Massachusetts Gov. Charlie Baker and Connecticut Gov. Ned Lamont are teaming in an attempt to lower the price of prescription drugs by limiting annual increases in drug prices to no more than inflation plus 2%.
“I think far too often there are very significant increases in the price of critical drugs that ultimately harm patients that rely on these treatments and increase costs to the system at-large,” Baker said during a virtual press conference.
Connecticut has introduced similar legislation to limit annual drug price increases and both bills are winding their way through the legislative process.
Lamont, who owned a small cable company before getting elected governor, said he knows how important health care was for his employees, but he hasn’t made it the focus of any big policy push until this year.
“What we’ve gotta do now, and I think Massachusetts has taken the lead for some time, is not just to make health care more affordable but make sure you can afford to use it,” Lamont said. “And make sure we can bring down the underlying costs.”
He said the partnership with Massachusetts is the “beginning of something that is incredibly important.”
The pharmaceutical industry says the measure will hurt research and development.
“Allowing the government to arbitrarily set prices on life-saving medicines could slow innovation and make it harder for patients to get the medicines they need, Priscilla VanderVeer, VP of Public Affairs, PhRMA, said. “Rather than lowering out of pocket costs by fixing the system that forces many patients to pay more for their medicines than their insurer, these governors are trying to make Connecticut a test case for a dangerous and misguided proposal that has failed to get support in Massachusetts several times.”
VanderVeer said it was ironic that Baker was getting his COVID-19 vaccination that same day as he was promoting this policy change.
“The success of this country’s biotech and pharma industry in producing vaccines in an incredibly short period of time that are enormously effective once they were given the genome profile of COVID-19, honestly, it’s a miracle,” Baker said.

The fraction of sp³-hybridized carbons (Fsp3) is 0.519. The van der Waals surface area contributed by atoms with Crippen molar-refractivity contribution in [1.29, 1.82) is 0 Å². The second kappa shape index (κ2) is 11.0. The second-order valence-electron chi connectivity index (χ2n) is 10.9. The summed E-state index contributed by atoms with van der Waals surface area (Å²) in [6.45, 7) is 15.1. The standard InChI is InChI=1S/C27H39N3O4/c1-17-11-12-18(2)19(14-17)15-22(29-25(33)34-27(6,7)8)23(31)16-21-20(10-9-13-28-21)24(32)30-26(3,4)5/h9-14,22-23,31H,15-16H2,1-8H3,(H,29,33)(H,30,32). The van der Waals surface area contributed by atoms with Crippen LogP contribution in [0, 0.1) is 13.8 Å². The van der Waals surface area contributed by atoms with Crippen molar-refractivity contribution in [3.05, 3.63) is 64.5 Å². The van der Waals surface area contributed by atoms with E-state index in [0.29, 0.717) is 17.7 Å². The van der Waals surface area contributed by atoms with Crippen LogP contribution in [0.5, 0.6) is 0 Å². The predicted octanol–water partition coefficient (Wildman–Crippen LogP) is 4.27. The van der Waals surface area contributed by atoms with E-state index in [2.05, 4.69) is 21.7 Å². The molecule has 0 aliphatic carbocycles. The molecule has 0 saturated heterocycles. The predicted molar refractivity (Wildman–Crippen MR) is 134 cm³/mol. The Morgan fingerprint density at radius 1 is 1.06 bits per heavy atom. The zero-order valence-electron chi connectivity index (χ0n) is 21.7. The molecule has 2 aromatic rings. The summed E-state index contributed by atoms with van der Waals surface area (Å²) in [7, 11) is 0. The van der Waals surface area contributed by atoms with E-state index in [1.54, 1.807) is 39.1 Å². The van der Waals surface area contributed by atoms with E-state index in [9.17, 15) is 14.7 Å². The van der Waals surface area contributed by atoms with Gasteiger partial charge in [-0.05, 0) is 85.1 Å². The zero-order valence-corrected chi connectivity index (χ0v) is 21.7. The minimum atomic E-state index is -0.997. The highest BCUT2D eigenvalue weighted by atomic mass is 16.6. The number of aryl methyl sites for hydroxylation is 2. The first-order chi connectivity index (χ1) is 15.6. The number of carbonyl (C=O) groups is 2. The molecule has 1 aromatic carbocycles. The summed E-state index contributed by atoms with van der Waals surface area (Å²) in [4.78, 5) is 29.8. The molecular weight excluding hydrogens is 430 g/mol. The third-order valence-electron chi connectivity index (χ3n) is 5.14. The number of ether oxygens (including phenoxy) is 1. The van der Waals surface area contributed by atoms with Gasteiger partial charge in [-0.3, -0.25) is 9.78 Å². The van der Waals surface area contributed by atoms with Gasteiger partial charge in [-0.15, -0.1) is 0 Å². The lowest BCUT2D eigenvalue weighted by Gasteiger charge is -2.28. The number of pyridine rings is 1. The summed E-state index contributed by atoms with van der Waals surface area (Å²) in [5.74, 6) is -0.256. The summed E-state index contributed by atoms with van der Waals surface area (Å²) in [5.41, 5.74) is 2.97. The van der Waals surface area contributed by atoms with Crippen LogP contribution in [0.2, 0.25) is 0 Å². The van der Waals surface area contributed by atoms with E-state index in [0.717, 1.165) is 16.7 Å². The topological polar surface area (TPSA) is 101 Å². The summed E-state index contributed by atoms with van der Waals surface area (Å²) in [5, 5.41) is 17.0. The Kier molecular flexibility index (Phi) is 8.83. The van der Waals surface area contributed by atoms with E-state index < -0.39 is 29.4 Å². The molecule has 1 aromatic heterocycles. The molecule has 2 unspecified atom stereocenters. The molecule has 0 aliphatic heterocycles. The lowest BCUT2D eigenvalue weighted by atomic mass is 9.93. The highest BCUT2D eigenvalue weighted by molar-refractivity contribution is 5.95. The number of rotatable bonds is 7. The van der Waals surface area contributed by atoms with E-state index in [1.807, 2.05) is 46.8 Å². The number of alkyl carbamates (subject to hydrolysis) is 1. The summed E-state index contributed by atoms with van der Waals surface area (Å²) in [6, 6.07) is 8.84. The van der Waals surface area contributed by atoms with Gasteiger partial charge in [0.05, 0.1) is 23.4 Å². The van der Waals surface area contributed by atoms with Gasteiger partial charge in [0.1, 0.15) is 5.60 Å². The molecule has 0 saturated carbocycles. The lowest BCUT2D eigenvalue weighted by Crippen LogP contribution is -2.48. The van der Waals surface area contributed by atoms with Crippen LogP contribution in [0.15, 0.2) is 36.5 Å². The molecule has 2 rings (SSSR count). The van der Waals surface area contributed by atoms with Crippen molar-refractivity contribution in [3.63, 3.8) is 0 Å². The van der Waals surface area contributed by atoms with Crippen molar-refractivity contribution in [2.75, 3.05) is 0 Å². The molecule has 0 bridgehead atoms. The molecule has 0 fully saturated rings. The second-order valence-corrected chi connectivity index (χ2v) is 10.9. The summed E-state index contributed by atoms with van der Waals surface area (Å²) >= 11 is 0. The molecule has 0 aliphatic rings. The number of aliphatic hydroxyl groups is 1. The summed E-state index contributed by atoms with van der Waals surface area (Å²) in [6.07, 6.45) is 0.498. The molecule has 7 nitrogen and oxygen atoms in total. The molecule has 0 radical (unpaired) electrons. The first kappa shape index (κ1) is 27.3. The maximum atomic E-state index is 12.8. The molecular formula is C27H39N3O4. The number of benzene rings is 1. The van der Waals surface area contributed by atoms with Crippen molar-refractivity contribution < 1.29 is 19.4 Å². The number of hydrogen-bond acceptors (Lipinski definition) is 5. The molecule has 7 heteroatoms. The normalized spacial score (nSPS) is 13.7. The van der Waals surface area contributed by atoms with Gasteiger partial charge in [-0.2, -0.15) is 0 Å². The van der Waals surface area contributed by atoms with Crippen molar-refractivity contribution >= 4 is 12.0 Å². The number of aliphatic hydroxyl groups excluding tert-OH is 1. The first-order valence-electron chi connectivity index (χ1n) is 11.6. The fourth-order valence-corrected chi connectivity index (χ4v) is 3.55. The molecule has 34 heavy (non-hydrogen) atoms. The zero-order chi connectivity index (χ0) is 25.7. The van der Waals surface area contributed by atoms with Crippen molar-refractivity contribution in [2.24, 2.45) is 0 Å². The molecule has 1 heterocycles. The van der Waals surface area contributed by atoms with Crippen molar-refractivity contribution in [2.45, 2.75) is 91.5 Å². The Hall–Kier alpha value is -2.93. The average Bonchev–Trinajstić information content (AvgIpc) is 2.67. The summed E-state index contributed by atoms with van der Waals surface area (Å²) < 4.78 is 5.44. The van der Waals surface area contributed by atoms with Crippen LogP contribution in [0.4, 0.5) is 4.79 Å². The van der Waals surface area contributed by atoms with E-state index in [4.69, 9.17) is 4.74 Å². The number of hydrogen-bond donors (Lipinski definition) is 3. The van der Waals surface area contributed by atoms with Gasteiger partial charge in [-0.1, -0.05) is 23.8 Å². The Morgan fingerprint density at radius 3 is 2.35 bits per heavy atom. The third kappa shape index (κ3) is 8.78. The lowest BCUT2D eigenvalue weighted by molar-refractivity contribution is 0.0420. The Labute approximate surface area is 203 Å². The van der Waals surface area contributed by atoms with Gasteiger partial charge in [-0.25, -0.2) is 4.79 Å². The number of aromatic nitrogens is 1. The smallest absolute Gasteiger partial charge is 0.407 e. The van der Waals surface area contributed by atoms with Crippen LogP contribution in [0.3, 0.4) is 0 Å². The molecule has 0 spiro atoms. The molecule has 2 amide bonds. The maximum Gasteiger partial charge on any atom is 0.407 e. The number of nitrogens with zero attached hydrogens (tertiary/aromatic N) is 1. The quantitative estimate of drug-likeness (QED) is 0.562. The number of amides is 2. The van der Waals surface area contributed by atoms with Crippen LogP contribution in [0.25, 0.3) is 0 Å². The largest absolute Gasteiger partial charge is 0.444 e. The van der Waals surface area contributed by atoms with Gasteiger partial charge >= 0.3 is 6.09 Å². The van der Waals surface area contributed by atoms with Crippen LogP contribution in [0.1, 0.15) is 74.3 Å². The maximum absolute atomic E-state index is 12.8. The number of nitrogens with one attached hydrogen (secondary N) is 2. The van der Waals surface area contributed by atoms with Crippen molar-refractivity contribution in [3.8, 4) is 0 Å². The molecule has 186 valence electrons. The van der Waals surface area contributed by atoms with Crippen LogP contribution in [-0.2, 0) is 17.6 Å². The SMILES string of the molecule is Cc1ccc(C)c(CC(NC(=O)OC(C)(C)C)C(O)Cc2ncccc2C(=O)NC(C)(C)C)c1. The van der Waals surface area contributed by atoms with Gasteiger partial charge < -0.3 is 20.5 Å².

However, he said that’s a lot different than what they are talking about here, “which is a market in which a majority of the products that get sold every single day have been on the market for years and in many cases decades.”
He said this problem continues every year and “go way beyond anything that looks like inflation.”
But drug companies like Boehringer Ingelheim disagree.
“The new drug pricing cap bill will hurt, not help patients, while also stifling innovation,” the company said in a statement. “As we’ve discussed with policy makers, BI stands ready to be a resource and share our knowledge to be a part of impactful solutions that will support patients and innovation. Our focus has always been on innovating first-in-class drugs and ensuring access to life-enhancing medicine – this bill will not support either for our patients.”
BioCT’s President and CEO, Dawn Hocevar, says the proposals in both states are flawed.
“The Connecticut biopharma industry’s current growth curve is where Massachusetts was 20 years ago, and just like Massachusetts, Connecticut should be doing everything it can to support the growth of this industry to ensure the state becomes a respected nucleus of innovation,” Hocevar said. “If Governor Baker wants to stifle innovation in a year where science has proven its worth, then let him take that risk in Massachusetts.”